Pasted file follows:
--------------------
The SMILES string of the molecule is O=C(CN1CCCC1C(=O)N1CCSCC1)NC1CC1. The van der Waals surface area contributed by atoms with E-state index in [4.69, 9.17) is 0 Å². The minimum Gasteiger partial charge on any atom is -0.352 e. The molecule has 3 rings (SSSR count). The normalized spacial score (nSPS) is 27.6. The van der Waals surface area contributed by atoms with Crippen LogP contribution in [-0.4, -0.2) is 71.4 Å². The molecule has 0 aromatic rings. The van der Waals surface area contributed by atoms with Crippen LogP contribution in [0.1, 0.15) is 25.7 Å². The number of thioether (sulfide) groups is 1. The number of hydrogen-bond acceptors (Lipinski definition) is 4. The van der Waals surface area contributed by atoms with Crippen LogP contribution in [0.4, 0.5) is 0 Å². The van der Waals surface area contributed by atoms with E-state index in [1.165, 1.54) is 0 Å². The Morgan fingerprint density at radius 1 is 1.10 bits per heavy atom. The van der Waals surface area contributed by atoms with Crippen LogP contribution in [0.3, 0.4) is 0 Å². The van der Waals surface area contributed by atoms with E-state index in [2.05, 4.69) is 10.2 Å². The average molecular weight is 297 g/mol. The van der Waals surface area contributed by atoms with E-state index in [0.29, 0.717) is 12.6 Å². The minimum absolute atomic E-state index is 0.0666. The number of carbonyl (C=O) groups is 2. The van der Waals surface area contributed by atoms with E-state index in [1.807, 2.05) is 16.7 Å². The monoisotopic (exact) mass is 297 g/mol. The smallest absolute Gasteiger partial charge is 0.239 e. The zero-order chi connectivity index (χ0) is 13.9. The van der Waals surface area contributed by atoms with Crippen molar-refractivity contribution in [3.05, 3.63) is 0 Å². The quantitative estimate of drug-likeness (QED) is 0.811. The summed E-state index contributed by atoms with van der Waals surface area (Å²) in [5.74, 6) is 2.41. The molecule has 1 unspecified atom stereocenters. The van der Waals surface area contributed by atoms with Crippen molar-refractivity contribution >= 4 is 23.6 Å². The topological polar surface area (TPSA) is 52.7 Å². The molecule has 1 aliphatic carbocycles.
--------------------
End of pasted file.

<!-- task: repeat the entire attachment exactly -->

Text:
The SMILES string of the molecule is O=C(CN1CCCC1C(=O)N1CCSCC1)NC1CC1. The van der Waals surface area contributed by atoms with E-state index in [4.69, 9.17) is 0 Å². The minimum Gasteiger partial charge on any atom is -0.352 e. The molecule has 3 rings (SSSR count). The normalized spacial score (nSPS) is 27.6. The van der Waals surface area contributed by atoms with Crippen LogP contribution in [-0.4, -0.2) is 71.4 Å². The molecule has 0 aromatic rings. The van der Waals surface area contributed by atoms with Crippen LogP contribution in [0.1, 0.15) is 25.7 Å². The number of thioether (sulfide) groups is 1. The number of hydrogen-bond acceptors (Lipinski definition) is 4. The van der Waals surface area contributed by atoms with Crippen LogP contribution in [0.4, 0.5) is 0 Å². The van der Waals surface area contributed by atoms with E-state index in [1.165, 1.54) is 0 Å². The Morgan fingerprint density at radius 1 is 1.10 bits per heavy atom. The van der Waals surface area contributed by atoms with Crippen LogP contribution in [0.3, 0.4) is 0 Å². The van der Waals surface area contributed by atoms with E-state index in [2.05, 4.69) is 10.2 Å². The average molecular weight is 297 g/mol. The van der Waals surface area contributed by atoms with E-state index in [0.29, 0.717) is 12.6 Å². The minimum absolute atomic E-state index is 0.0666. The number of carbonyl (C=O) groups is 2. The van der Waals surface area contributed by atoms with E-state index in [1.807, 2.05) is 16.7 Å². The monoisotopic (exact) mass is 297 g/mol. The smallest absolute Gasteiger partial charge is 0.239 e. The zero-order chi connectivity index (χ0) is 13.9. The van der Waals surface area contributed by atoms with Crippen molar-refractivity contribution in [3.05, 3.63) is 0 Å². The quantitative estimate of drug-likeness (QED) is 0.811. The summed E-state index contributed by atoms with van der Waals surface area (Å²) in [5.74, 6) is 2.41. The molecule has 1 unspecified atom stereocenters. The van der Waals surface area contributed by atoms with Crippen molar-refractivity contribution >= 4 is 23.6 Å². The topological polar surface area (TPSA) is 52.7 Å². The molecule has 1 aliphatic carbocycles.